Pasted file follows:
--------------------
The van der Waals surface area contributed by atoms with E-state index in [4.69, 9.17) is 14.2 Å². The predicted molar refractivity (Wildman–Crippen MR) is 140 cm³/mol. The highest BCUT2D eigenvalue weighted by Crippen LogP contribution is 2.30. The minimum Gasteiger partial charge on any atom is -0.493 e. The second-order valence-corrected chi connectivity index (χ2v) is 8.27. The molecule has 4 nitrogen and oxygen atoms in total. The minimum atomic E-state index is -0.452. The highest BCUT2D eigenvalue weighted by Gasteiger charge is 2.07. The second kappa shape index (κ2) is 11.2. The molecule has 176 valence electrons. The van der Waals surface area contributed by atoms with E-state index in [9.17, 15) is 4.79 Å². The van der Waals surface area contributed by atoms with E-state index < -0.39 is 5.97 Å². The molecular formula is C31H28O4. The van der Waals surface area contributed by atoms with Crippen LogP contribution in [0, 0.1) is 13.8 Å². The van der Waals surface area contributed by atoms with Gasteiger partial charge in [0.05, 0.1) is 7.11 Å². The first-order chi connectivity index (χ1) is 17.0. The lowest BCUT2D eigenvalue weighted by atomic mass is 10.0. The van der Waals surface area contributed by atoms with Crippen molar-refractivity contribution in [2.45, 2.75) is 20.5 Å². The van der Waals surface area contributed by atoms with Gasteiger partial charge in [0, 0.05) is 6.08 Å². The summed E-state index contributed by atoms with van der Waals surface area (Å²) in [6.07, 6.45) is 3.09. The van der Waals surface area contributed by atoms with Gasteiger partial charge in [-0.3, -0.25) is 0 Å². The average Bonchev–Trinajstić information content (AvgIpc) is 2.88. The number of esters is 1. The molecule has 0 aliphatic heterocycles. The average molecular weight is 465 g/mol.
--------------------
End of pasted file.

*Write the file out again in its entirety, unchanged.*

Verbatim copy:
The van der Waals surface area contributed by atoms with E-state index in [4.69, 9.17) is 14.2 Å². The predicted molar refractivity (Wildman–Crippen MR) is 140 cm³/mol. The highest BCUT2D eigenvalue weighted by Crippen LogP contribution is 2.30. The minimum Gasteiger partial charge on any atom is -0.493 e. The second-order valence-corrected chi connectivity index (χ2v) is 8.27. The molecule has 4 nitrogen and oxygen atoms in total. The minimum atomic E-state index is -0.452. The highest BCUT2D eigenvalue weighted by Gasteiger charge is 2.07. The second kappa shape index (κ2) is 11.2. The molecule has 176 valence electrons. The van der Waals surface area contributed by atoms with E-state index in [9.17, 15) is 4.79 Å². The van der Waals surface area contributed by atoms with E-state index < -0.39 is 5.97 Å². The molecular formula is C31H28O4. The van der Waals surface area contributed by atoms with Crippen LogP contribution in [0, 0.1) is 13.8 Å². The van der Waals surface area contributed by atoms with Gasteiger partial charge in [0.05, 0.1) is 7.11 Å². The first-order chi connectivity index (χ1) is 17.0. The lowest BCUT2D eigenvalue weighted by atomic mass is 10.0. The van der Waals surface area contributed by atoms with Crippen molar-refractivity contribution in [2.45, 2.75) is 20.5 Å². The van der Waals surface area contributed by atoms with Gasteiger partial charge in [0, 0.05) is 6.08 Å². The summed E-state index contributed by atoms with van der Waals surface area (Å²) in [6.07, 6.45) is 3.09. The van der Waals surface area contributed by atoms with Gasteiger partial charge in [-0.3, -0.25) is 0 Å². The average Bonchev–Trinajstić information content (AvgIpc) is 2.88. The number of esters is 1. The molecule has 0 aliphatic heterocycles. The average molecular weight is 465 g/mol.